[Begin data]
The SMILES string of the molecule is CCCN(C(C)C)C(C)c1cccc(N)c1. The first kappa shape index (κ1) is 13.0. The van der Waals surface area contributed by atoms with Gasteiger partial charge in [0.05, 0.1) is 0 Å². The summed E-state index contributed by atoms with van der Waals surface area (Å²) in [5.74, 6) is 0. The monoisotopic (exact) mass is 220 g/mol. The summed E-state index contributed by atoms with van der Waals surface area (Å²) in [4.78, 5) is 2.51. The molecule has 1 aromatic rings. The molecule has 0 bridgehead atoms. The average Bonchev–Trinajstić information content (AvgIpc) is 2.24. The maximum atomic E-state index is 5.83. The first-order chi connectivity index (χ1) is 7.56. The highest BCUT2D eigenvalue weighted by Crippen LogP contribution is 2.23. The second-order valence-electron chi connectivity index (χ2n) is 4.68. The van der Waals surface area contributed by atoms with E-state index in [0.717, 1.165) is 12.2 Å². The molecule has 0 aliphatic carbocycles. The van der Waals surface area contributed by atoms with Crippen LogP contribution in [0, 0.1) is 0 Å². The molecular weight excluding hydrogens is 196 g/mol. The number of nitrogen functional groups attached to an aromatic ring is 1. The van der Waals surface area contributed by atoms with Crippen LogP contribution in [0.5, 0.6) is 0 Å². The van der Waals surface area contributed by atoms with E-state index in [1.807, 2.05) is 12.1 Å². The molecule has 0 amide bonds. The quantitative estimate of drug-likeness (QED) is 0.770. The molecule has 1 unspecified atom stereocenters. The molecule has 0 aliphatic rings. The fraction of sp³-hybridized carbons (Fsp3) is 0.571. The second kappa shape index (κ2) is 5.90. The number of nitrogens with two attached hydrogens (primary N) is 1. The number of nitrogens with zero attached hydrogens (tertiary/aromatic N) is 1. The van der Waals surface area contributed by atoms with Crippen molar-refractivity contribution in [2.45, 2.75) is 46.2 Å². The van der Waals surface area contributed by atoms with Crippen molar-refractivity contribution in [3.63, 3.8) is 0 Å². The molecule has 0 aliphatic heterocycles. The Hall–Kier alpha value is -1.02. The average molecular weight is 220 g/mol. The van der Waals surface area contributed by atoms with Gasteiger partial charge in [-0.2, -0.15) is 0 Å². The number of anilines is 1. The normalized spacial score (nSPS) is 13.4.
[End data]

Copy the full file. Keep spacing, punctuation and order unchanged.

The SMILES string of the molecule is CCCN(C(C)C)C(C)c1cccc(N)c1. The first kappa shape index (κ1) is 13.0. The van der Waals surface area contributed by atoms with Gasteiger partial charge in [0.05, 0.1) is 0 Å². The summed E-state index contributed by atoms with van der Waals surface area (Å²) in [5.74, 6) is 0. The monoisotopic (exact) mass is 220 g/mol. The summed E-state index contributed by atoms with van der Waals surface area (Å²) in [4.78, 5) is 2.51. The molecule has 1 aromatic rings. The molecule has 0 bridgehead atoms. The average Bonchev–Trinajstić information content (AvgIpc) is 2.24. The maximum atomic E-state index is 5.83. The first-order chi connectivity index (χ1) is 7.56. The highest BCUT2D eigenvalue weighted by Crippen LogP contribution is 2.23. The second-order valence-electron chi connectivity index (χ2n) is 4.68. The van der Waals surface area contributed by atoms with E-state index in [0.717, 1.165) is 12.2 Å². The molecule has 0 aliphatic carbocycles. The van der Waals surface area contributed by atoms with Crippen LogP contribution in [0, 0.1) is 0 Å². The molecular weight excluding hydrogens is 196 g/mol. The number of nitrogen functional groups attached to an aromatic ring is 1. The van der Waals surface area contributed by atoms with Crippen LogP contribution in [0.5, 0.6) is 0 Å². The van der Waals surface area contributed by atoms with E-state index in [1.807, 2.05) is 12.1 Å². The molecule has 0 amide bonds. The quantitative estimate of drug-likeness (QED) is 0.770. The molecule has 1 unspecified atom stereocenters. The molecule has 0 aliphatic rings. The fraction of sp³-hybridized carbons (Fsp3) is 0.571. The second kappa shape index (κ2) is 5.90. The number of nitrogens with two attached hydrogens (primary N) is 1. The number of nitrogens with zero attached hydrogens (tertiary/aromatic N) is 1. The van der Waals surface area contributed by atoms with Crippen molar-refractivity contribution in [2.45, 2.75) is 46.2 Å². The van der Waals surface area contributed by atoms with Crippen molar-refractivity contribution in [3.63, 3.8) is 0 Å². The molecule has 0 aliphatic heterocycles. The Hall–Kier alpha value is -1.02. The average molecular weight is 220 g/mol. The van der Waals surface area contributed by atoms with Gasteiger partial charge in [-0.2, -0.15) is 0 Å². The number of anilines is 1. The normalized spacial score (nSPS) is 13.4.